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Have you heard of aquafaba? It’s that brine you find in a can of chickpeas; the stuff that you would typically pour down the drain. Well, the next time you pop open a can, save the liquid – because as it turns out, it’s somewhat of a miracle liquid that’s a plant-based replacement for egg whites.

Aquafaba can act as a replacement for egg whites in a number of dishes, taking on the role of emulsifier, leavening agent, and foaming agent. This means that it can be used to make desserts that traditionally call for egg whites, such as meringue. Last year, Sir Kensington’s introduced “Fabanaise” to the market, an all-vegan mayonnaise that uses aquafaba in place of egg whites.

In fact, earlier this summer, an event hailed as “the world’s premier series of cocktail festivals – highlighting what’s now, new and next in the spirits industry”, took place in New Orleans at the 15th annual Tales of the Cocktail conference. VegNews reports that aquafaba, was listed among the top eight trends named by alcohol and spirit industry professionals

Bartenders are using aquafaba in place of egg whites in cocktails such as whiskey sours, pisco sour, and others. “It does the same thing as an egg white, but it doesn’t make people turn up their nose,” Jennifer Contraveos, a portfolio ambassador for Bacardi USA told Houston Chronicle. “It emulsifies and provides viscosity. And it’s vegan.”

A search for “aquafaba” in Tales of Cocktails’ website reveals that they have been talking about using aquafaba to make egg white-free cocktails since 2015, including a tip on how to make the perfect foam for your whiskey sour. Erin Rea, a manager at Belga in San Francisco, told Tales of Cocktails that she actually prefers aquafaba to egg whites: “It provides the same frothing properties [as egg whites], and the flavor is mild enough that it doesn’t interfere with the taste of the cocktail.” At the start of the year, aquafaba was even identified as being among Tales of Cocktails’ top wellness trends to look out for as customers start to gravitate towards “healthy-ish” drinks.

Use Aquafaba at Home

We’ll leave it up to the industry experts to show you how best to use aquafaba for your at-home cocktail making skills. But if you’re wondering how to cook with aquafaba at home, read on. We’ve searched the depths of the Food Monster App to show you how to use this amazing “bean water” in some crazy cool desserts:

1. MeringuesChocolate Swirled Meringues b


These Chocolate-Swirled Meringues by Sheri Silver are an easy recipe for anyone who’s completely new to aquafaba. Treat them like you would egg whites: drain the aquafaba, then place it in your stand mixer and beat at a high speed until frothy. Gradually add sugar, cream of tartar, and vanilla, and continue to beat until stiff peaks form (you’ll know they’re stiff when you lift the stand mixer beater and the aquafaba doesn’t fall back into the bowl). As a final step. Sheri gently folds in melted vegan chocolate chips into the batter. Then, you simply dollop it onto your baking tray and bake at a low temperature for a couple of hours.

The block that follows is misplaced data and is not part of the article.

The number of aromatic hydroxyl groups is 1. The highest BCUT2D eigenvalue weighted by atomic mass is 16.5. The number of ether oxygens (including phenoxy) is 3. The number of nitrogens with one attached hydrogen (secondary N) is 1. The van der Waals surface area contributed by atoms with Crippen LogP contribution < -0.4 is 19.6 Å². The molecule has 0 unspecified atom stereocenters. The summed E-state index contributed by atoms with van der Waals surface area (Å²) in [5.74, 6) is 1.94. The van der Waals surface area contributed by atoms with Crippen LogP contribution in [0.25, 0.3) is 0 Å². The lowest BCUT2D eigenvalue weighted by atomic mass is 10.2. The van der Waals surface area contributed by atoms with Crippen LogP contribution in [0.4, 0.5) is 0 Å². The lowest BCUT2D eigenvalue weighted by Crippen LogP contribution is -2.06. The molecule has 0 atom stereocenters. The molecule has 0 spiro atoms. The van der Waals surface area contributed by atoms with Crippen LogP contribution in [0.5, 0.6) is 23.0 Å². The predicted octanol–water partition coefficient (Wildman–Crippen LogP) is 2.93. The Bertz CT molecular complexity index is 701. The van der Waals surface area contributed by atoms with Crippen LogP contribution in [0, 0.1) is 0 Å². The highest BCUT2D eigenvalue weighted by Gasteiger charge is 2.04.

Pro-tip: you can use Sheri’s method of making meringue, sans the chocolate, to top vegan Lemon Meringue Pie, for vegan Baked Alaska, and to make Pavlova, an Australian dessert consisting of a large meringue topped with whipped cream and fresh fruit.

Chocolate Mousse3 Ingredient Aquafaba Chocolate Mousse [Vegan, Gluten-Free]

Aquafaba’s foamy consistency when whipped also makes for a lighter take on traditional chocolate mousse. While the classic recipe calls for whipped egg whites, this 3-Ingredient Chocolate Mousse by Clémence Moulaert is made by whipping aquafaba with cream of tartar until stiff peaks form, then folding in melted chocolate. Pour the mixture into individual dishes, then refrigerate for a few hours until serving to achieve a firmer, mousse-like texture.

Bloggers Edelweiss and Lorelei also show us how to use aquafaba to make mousse in this recipe for Strawberry Basil Mousse.

Marshmallow FluffFluffernutter Sandwich

Blogger Amy Lyons shows us how to make vegan marshmallow fluff in her recipe for these Fluffernutter Sandwich Cookies. By whipping aquafaba with xanthan gum, which acts as a thickening and binding agent, she made the perfect marshmallow fluff that pairs perfectly with two big, soft peanut butter cookies.

Amy uses her recipe for marshmallow fluff again in this recipe for S’mores Brownies and blogger Leah Moldowan introduces us to her own recipe in these Homemade Wagon Wheels.

Learn more about aquafaba’s history and to see other ways you can use it by reading All About Aquafaba.

For even more plant-based recipes and cooking how-to’s, we highly recommend checking out Food Monster app, a Food app available for both Android and iPhone. The app has over 8,000+ vegan recipes with 10+ recipes added daily Give it a try — and don’t forget to follow us on Facebook and Instagram (and share your photos using #FoodMonsterApp if you make any of the recipes)!

Lead image source:  Kondor83/Shutterstock